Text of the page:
FAQ
Curiously examining some of the blocked IP addresses in the daily
Logwatch report, I notice strange sites attempting to connect to our
servers on port 123 (the time port).

I also notice our servers successfully contacting official time
references centres which are not those sites trying to connect to us. I
notice too the installed time software is listening on every available
IP. I can not identity any options in any configuration files to
turn-off this listening.

Why are unknown sites attempting to connect to our server to, I assume,
sample the time and how does one turn-off the software's listening on
every IP address, including 127.0.0.1 ?

Thanks,

Paul.

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  • Brian at Aug 30, 2011 at 8:15 pm

    On 08/30/2011 07:58 PM, Always Learning wrote:
    Curiously examining some of the blocked IP addresses in the daily
    Logwatch report, I notice strange sites attempting to connect to our
    servers on port 123 (the time port).

    I also notice our servers successfully contacting official time
    references centres which are not those sites trying to connect to us. I
    notice too the installed time software is listening on every available
    IP. I can not identity any options in any configuration files to
    turn-off this listening.

    Why are unknown sites attempting to connect to our server to, I assume,
    sample the time and how does one turn-off the software's listening on
    every IP address, including 127.0.0.1 ?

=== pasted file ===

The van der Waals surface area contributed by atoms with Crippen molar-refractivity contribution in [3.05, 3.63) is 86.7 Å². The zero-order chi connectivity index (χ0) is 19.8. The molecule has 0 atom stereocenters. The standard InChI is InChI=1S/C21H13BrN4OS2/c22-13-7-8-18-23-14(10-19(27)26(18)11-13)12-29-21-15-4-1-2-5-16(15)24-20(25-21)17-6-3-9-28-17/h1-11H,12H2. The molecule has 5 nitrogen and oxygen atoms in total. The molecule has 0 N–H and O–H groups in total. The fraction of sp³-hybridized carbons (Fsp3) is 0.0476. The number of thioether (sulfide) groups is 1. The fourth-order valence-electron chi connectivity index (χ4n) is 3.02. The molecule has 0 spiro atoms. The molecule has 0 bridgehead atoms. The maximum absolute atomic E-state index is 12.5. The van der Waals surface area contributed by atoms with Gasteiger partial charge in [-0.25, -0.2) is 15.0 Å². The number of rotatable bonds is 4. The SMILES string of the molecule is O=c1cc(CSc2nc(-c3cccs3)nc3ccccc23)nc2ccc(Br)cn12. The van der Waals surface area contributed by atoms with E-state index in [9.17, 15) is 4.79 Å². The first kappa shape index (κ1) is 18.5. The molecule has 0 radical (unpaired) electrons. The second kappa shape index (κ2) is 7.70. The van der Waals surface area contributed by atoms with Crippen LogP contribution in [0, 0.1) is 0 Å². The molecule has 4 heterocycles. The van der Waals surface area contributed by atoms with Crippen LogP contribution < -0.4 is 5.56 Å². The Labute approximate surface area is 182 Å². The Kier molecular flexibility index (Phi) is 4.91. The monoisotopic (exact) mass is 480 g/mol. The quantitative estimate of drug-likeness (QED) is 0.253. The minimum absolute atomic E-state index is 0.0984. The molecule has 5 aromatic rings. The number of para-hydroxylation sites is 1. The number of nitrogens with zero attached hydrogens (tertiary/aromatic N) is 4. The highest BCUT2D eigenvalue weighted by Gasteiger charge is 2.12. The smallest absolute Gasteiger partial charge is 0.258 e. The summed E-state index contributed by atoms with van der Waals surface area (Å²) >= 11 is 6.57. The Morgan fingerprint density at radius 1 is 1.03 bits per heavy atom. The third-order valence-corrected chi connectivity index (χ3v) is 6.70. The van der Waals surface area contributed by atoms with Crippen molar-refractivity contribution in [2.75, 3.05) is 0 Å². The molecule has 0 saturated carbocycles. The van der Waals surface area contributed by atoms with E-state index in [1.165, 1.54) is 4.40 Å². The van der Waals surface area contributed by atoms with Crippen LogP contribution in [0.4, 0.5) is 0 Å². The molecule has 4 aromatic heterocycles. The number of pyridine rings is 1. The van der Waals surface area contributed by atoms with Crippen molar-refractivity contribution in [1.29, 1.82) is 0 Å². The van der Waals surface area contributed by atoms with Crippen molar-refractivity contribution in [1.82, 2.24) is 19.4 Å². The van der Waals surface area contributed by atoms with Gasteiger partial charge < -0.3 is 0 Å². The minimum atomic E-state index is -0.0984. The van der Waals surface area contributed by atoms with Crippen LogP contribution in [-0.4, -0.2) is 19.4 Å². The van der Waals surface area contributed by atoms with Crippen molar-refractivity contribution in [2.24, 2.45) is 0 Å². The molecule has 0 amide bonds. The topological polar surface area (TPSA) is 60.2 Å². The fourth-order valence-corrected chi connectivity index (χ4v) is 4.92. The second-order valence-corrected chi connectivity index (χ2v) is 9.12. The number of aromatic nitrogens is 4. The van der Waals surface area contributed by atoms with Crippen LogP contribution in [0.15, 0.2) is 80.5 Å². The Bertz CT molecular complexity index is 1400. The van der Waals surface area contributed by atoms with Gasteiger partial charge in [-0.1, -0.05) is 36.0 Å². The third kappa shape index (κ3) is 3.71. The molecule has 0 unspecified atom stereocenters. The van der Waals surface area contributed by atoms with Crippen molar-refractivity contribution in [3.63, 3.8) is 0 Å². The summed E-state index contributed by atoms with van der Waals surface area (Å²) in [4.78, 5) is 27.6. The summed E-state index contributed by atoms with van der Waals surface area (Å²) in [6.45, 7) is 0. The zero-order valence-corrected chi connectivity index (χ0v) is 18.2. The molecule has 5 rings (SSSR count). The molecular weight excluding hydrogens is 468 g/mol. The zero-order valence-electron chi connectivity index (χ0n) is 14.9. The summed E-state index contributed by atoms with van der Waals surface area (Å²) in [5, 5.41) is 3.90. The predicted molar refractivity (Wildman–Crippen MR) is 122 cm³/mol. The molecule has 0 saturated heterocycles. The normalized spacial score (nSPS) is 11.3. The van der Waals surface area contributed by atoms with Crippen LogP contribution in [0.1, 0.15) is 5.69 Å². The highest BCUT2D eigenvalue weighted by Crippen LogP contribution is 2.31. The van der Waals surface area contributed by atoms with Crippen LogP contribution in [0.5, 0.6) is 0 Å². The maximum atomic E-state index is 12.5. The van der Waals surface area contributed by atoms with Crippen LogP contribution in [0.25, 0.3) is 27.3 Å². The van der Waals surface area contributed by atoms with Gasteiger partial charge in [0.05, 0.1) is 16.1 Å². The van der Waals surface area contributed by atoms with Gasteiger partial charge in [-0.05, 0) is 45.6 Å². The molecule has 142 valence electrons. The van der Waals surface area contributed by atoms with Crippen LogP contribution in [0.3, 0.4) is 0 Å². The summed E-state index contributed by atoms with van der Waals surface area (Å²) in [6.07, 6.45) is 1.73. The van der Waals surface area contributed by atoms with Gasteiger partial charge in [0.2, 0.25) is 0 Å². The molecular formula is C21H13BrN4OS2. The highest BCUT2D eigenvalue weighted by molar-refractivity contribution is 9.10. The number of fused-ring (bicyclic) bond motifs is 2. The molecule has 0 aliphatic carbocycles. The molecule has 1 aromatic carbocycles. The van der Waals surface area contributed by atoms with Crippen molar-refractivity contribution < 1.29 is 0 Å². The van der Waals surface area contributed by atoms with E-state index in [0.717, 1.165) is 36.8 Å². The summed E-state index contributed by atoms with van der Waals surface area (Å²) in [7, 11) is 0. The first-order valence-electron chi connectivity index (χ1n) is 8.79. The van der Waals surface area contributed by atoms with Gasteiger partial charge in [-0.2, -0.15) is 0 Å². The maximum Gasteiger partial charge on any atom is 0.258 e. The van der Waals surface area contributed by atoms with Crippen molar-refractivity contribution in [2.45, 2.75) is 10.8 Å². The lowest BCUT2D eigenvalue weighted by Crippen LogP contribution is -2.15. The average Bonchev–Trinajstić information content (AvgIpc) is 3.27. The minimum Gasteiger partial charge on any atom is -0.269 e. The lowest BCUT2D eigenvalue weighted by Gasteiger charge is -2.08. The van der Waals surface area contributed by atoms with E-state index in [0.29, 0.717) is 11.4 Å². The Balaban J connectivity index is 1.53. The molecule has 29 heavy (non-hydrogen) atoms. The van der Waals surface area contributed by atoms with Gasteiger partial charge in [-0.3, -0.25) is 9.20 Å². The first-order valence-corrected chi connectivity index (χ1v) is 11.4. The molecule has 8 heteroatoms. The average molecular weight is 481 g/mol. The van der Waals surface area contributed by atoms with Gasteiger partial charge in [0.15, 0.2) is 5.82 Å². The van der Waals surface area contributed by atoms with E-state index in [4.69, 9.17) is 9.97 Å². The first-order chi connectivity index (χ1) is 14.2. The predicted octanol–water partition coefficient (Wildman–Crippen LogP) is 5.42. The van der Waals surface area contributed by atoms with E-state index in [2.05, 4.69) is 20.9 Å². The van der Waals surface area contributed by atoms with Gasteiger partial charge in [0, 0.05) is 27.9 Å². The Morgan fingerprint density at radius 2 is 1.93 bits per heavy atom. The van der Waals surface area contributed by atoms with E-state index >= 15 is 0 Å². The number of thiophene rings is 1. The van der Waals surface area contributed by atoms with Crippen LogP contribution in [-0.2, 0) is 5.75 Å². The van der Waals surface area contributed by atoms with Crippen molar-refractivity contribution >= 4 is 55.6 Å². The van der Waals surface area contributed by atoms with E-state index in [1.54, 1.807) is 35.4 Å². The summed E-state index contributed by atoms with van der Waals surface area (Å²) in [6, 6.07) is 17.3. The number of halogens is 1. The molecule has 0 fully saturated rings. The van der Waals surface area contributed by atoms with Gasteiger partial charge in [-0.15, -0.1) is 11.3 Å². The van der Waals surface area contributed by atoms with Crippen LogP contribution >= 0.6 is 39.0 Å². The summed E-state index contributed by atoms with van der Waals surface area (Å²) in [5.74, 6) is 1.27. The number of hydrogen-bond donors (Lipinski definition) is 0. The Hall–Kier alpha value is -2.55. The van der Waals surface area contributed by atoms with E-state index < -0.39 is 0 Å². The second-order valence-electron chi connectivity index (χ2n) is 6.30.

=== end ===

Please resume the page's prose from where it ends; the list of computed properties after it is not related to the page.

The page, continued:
Thanks,

    Paul.
    You can use iptables to block that port for all but specified addresses...

    assuming you have iptables set up to deny (drop) all by default, simply adding


    -A INPUT -s xxx.xxx.xxx.xxx/255.255.255.0 -i eth0 -p tcp -m tcp --dport 123 -j ACCEPT


    ...to your rule list will allow the specified net address(es) to contact you on port 123. the above, of course, assumes your
    input port is eth0 (change that, if different on your system), and that the NTP server uses TCP protocol (change that to UDP,
    otherwise). should be enough to get you started on the right track, anyway.
  • Always Learning at Aug 30, 2011 at 8:27 pm

    On Tue, 2011-08-30 at 20:15 -0400, brian wrote:
    On 08/30/2011 07:58 PM, Always Learning wrote:

    Curiously examining some of the blocked IP addresses in the daily
    Logwatch report, I notice strange sites attempting to connect to our
    servers on port 123 (the time port).

    I also notice our servers successfully contacting official time
    references centres which are not those sites trying to connect to us. I
    notice too the installed time software is listening on every available
    IP. I can not identity any options in any configuration files to
    turn-off this listening.

    Why are unknown sites attempting to connect to our server to, I assume,
    sample the time and how does one turn-off the software's listening on
    every IP address, including 127.0.0.1 ?
    You can use iptables to block that port for all but specified addresses...

    assuming you have iptables set up to deny (drop) all by default, simply adding


    -A INPUT -s xxx.xxx.xxx.xxx/255.255.255.0 -i eth0 -p tcp -m tcp --dport 123 -j ACCEPT
    I think the -i eth0 is not needed with only one physical network
    interface. I don't use -m tcp and the instruction shown in your example